Meditation on the Corporal Works of Mercy

teaching eighth grade

I’m always suspicious of people who tell me that when they were in Vegas, they won X amount of money playing a certain game or machine. They never tell you how much they lost along the way!

In the same way, I’m about to tell you about a moment I had last night at religious education that was like hitting the jackpot. I’ll follow that, however, with a little disclaimer that shows it wasn’t all roses.

Anyway, last night I led a guided meditation on the Corporal Works of Mercy. In this meditation, Jesus enters the room and sits down next to the young person and they engage in conversation about what it means to follow Jesus. Jesus then slowly lays out the works of mercy that his disciples are called to do. In all, the meditation lasted about 15 minutes and I did it for four separate groups of 8th graders.

The “jackpot” moment was after one of the meditations, when I was explaining to the group that they had just meditated and that they key is to use their imaginations to engage in conversation with Jesus. A young man then said, “Yeah, it’s like he was sitting right next to me.”

WOW! Isn’t that what we catechists live for? I was thrilled to hear him say this, especially in front of his peers. I told the group that this is something they can practice at home: go to their room, get in a comfortable position, pay attention to their breathing until they slow it down, and then imagine Jesus entering the room to sit and talk with them.

Now, before you think that I had them eating out of my hand all night, here’s what else I dealt with:

  • a cell phone going off in the middle of one meditation
  • three young people who just couldn’t stop chatting with one another
  • one young person who felt compelled to just blurt out a comment every few minutes during the meditation despite my directions for quiet
  • a mysterious laser pointer whose source I was never able to determine
  • two young people with the giggles during a meditation
  • one young person who fell asleep during the meditation

Out of the four meditations, I would say two went extremely well, one was OK, and one was a struggle. The bottom line is that we have to let the weeds and the wheat grow together (Matthew 13:24-30).  We need patience and endurance to put up with the frustrating part of our ministry, knowing that God’s grace can, does, and will penetrate and make an impact on some who are ready.

Download the text of the meditation here. 


About Joe Paprocki 2742 Articles
Joe Paprocki, DMin, is National Consultant for Faith Formation at Loyola Press, where, in addition to his traveling/speaking responsibilities, he works on the development team for faith formation curriculum resources including Finding God: Our Response to God’s Gifts and God’s Gift: Reconciliation and Eucharist. Joe has more than 35 years of experience in ministry and has presented keynotes, presentations, and workshops in more than 100 dioceses in North America. Joe is a frequent presenter at national conferences including the Los Angeles Religious Education Congress, the Mid-Atlantic Congress, and the National Conference for Catechetical Leadership. He is the author of numerous books, including the best seller The Catechist’s Toolbox, A Church on the Move, Under the Influence of Jesus, and Called to Be Catholic—a bilingual, foundational supplemental program that helps young people know their faith and grow in their relationship with God. Joe is also the series editor for the Effective Catechetical Leader and blogs about his experiences in faith formation at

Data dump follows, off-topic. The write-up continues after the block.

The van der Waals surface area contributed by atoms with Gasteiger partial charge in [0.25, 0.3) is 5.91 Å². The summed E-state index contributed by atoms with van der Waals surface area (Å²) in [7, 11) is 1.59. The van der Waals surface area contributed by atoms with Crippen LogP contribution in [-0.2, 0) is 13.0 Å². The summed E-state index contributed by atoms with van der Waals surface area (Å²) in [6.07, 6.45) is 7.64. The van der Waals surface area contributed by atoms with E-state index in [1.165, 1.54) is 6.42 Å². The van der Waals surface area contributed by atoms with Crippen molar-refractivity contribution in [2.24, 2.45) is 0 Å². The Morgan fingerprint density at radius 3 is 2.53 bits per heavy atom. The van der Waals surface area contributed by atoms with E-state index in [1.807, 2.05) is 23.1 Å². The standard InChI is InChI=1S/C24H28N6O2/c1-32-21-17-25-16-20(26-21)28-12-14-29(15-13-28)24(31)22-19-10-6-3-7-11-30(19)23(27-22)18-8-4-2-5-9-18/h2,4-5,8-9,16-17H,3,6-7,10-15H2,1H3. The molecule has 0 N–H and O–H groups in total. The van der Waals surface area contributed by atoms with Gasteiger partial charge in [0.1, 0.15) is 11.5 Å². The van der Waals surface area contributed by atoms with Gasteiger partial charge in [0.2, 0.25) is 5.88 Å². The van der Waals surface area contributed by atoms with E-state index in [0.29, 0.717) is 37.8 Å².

1. Joe,

    I remember telling you some months ago about how I did this with my class. Very Powerful! I like the style in which you conducted this meeting with Christ! They always need to remember that Christ is always with them (and us) and we can speak with Him whenever we want!

    God Bless!
    Joe Diorio

  2. I enjoyed reading your experience w/ meditations. We (I co-teach) have used them successfully with 8th graders until this year. While past groups loved them this year’s unique group could never settle down long enough.

    It was a reminder that we as catechists need to adapt our methods to the personality of each year’s group rather than force what we might like. Your Catechist’s toolbox has been helpful in finding other methods to try to reach this very active class. And listening to your experiences also helps accept the frustrations and challenges faced each week.

  3. Brad, you sum it up very well. In fact, this very night, my class was so “active” that I couldn’t accomplish what I had hoped. It was a frustrating night. But, alas, I have no doubt that they will bounce back next time!

Leave a Reply

Your email address will not be published.